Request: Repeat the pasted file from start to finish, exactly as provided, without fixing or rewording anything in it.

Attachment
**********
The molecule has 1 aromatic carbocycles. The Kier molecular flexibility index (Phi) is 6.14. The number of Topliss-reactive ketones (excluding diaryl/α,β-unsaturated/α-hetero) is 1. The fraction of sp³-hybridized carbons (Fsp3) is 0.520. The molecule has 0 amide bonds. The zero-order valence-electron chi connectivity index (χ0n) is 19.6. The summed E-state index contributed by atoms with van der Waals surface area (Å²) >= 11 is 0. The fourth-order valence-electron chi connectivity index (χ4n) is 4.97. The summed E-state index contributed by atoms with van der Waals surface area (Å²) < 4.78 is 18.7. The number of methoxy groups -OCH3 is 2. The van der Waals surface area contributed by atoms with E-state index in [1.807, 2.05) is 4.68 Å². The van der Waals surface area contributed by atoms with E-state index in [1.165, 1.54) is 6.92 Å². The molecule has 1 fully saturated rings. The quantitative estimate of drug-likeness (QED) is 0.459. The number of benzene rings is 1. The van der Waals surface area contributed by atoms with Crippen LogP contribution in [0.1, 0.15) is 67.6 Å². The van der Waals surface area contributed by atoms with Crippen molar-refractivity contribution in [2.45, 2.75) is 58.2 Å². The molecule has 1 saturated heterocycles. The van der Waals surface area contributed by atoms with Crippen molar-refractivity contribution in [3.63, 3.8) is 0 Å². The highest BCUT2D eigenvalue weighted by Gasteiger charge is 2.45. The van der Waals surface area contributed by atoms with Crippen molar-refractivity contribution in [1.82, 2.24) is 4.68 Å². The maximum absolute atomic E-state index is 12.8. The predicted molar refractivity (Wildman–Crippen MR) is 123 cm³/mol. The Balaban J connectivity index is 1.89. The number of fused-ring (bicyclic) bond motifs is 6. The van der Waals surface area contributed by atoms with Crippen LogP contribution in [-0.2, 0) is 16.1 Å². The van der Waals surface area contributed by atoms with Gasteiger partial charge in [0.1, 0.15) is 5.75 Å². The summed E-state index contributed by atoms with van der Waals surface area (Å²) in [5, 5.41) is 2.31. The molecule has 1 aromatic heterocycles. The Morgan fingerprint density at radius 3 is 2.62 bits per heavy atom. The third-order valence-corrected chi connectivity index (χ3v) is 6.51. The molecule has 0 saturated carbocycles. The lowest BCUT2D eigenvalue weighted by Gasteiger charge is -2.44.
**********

The molecule has 1 aromatic carbocycles. The Kier molecular flexibility index (Phi) is 6.14. The number of Topliss-reactive ketones (excluding diaryl/α,β-unsaturated/α-hetero) is 1. The fraction of sp³-hybridized carbons (Fsp3) is 0.520. The molecule has 0 amide bonds. The zero-order valence-electron chi connectivity index (χ0n) is 19.6. The summed E-state index contributed by atoms with van der Waals surface area (Å²) >= 11 is 0. The fourth-order valence-electron chi connectivity index (χ4n) is 4.97. The summed E-state index contributed by atoms with van der Waals surface area (Å²) < 4.78 is 18.7. The number of methoxy groups -OCH3 is 2. The van der Waals surface area contributed by atoms with E-state index in [1.807, 2.05) is 4.68 Å². The van der Waals surface area contributed by atoms with E-state index in [1.165, 1.54) is 6.92 Å². The molecule has 1 fully saturated rings. The quantitative estimate of drug-likeness (QED) is 0.459. The number of benzene rings is 1. The van der Waals surface area contributed by atoms with Crippen LogP contribution in [0.1, 0.15) is 67.6 Å². The van der Waals surface area contributed by atoms with Crippen molar-refractivity contribution in [2.45, 2.75) is 58.2 Å². The molecule has 1 saturated heterocycles. The van der Waals surface area contributed by atoms with Crippen molar-refractivity contribution in [3.63, 3.8) is 0 Å². The highest BCUT2D eigenvalue weighted by Gasteiger charge is 2.45. The van der Waals surface area contributed by atoms with Crippen molar-refractivity contribution in [1.82, 2.24) is 4.68 Å². The maximum absolute atomic E-state index is 12.8. The predicted molar refractivity (Wildman–Crippen MR) is 123 cm³/mol. The Balaban J connectivity index is 1.89. The number of fused-ring (bicyclic) bond motifs is 6. The van der Waals surface area contributed by atoms with Crippen LogP contribution in [-0.2, 0) is 16.1 Å². The van der Waals surface area contributed by atoms with Gasteiger partial charge in [0.1, 0.15) is 5.75 Å². The summed E-state index contributed by atoms with van der Waals surface area (Å²) in [5, 5.41) is 2.31. The molecule has 1 aromatic heterocycles. The Morgan fingerprint density at radius 3 is 2.62 bits per heavy atom. The third-order valence-corrected chi connectivity index (χ3v) is 6.51. The molecule has 0 saturated carbocycles. The lowest BCUT2D eigenvalue weighted by Gasteiger charge is -2.44.